Heartworm Protection For Cats


Unlike common belief, heartworm isn't solely a dog issue. Cats, though not natural hosts, can still be affected. In cats, heartworms often don't reach adulthood, but there's no treatment available for feline heartworm disease. Therefore, the best way to protect your cat is through preventative measures.

Know The Risks Of Heartworm

It's important to know that heartworms spread from one host to another solely through mosquito bites. This means that even if heartworm is not directly contagious, the presence of mosquitoes poses a significant risk to your cat. Given that mosquitoes can easily enter homes, even indoor cats are not immune to heartworm.

Why Is Heartworm Prevention Important?

While cats are less likely to develop heartworm disease, no treatments are available if they do. The medications used to treat heartworm in dogs are not safe for cats. To protect your cat from this painful and dangerous disease, it is essential to administer regular heartworm-preventative medication.

Signs And Symptoms Of Heartworm In Cats

A challenge for pet owners is that cats often show no signs of heartworm disease until it's too late. This makes regular testing and prevention crucial.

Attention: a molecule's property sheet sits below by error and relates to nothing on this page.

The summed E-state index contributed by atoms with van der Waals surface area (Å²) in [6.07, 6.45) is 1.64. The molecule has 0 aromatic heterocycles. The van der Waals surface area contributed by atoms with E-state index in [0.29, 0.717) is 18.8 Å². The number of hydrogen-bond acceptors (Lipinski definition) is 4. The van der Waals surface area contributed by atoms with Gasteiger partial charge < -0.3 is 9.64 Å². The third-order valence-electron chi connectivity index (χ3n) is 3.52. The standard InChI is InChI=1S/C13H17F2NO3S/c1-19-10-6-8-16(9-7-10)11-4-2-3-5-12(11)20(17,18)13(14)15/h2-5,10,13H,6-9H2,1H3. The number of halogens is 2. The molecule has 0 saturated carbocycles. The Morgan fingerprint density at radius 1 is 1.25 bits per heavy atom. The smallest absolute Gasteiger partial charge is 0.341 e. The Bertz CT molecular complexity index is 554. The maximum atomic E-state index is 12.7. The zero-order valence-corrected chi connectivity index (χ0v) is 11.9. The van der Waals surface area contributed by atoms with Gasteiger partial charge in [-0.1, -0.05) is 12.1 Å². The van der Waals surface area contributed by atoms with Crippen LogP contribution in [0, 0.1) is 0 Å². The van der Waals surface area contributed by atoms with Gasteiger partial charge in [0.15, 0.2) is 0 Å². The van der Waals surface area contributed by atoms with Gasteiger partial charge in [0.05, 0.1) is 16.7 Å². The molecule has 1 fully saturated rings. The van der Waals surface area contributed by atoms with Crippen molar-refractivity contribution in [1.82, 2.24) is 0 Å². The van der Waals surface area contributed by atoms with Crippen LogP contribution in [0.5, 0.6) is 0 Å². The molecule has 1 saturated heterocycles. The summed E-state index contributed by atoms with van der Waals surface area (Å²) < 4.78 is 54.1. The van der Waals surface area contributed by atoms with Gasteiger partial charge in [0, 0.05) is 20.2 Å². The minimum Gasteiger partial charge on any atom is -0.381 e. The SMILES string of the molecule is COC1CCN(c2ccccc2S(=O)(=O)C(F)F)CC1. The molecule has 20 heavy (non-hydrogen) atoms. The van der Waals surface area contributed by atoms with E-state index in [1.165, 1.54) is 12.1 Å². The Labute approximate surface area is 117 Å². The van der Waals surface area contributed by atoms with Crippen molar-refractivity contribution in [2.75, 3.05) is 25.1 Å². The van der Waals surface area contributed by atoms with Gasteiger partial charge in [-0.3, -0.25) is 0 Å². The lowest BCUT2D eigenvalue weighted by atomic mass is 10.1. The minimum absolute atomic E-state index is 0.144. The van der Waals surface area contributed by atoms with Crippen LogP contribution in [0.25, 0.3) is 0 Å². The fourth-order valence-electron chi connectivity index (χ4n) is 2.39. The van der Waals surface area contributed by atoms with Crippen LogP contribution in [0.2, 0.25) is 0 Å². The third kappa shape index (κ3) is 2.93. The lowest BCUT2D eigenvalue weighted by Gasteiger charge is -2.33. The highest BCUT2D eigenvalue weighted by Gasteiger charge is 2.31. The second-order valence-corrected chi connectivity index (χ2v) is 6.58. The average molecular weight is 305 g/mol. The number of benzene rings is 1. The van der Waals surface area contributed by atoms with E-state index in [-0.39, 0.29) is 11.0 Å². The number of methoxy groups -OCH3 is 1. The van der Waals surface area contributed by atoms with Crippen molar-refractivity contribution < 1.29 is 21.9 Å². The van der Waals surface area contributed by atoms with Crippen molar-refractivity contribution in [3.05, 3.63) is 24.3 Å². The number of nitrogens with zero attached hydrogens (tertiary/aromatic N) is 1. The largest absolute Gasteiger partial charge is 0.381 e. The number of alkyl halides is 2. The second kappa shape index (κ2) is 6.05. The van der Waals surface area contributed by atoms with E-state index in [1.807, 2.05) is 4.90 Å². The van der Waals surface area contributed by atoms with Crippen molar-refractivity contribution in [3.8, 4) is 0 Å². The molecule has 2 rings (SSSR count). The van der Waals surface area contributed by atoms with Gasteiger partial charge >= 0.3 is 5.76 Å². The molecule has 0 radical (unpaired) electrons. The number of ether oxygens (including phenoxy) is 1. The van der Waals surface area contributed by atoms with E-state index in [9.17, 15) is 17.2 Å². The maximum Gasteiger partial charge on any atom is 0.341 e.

The most common symptoms in cats include coughing, difficulty breathing, and vomiting. In some cases, cats may also exhibit lethargy, weight loss, seizures, and even sudden death.

Diagnosis Of Heartworm In Cats

Early diagnosis is crucial for the best chance of recovery from heartworms. Before starting your cat on heartworm prevention medication, testing for existing heartworm infection is essential.

Detecting heartworm in cats is more challenging than in dogs. While a simple blood test can diagnose heartworm in dogs, cats require both antigen and antibody tests. Additionally, diagnosing heartworm in cats may involve X-rays, ultrasounds, urine tests, or white blood cell counts.

Heartworm Prognosis For Cats

Even though there is no treatment to eliminate adult heartworms in cats, the outlook is not entirely negative. Your vet can manage the symptoms of heartworm disease to help maintain your cat's health as the heartworms go through their life cycle. This management might involve reducing inflammation in the heart and lungs, addressing breathing problems, and providing general nursing care. Since the heartworm life cycle in cats is shorter than in dogs, and cats have a more robust immune response, up to 80% of cats can recover within 2-4 years after diagnosis.


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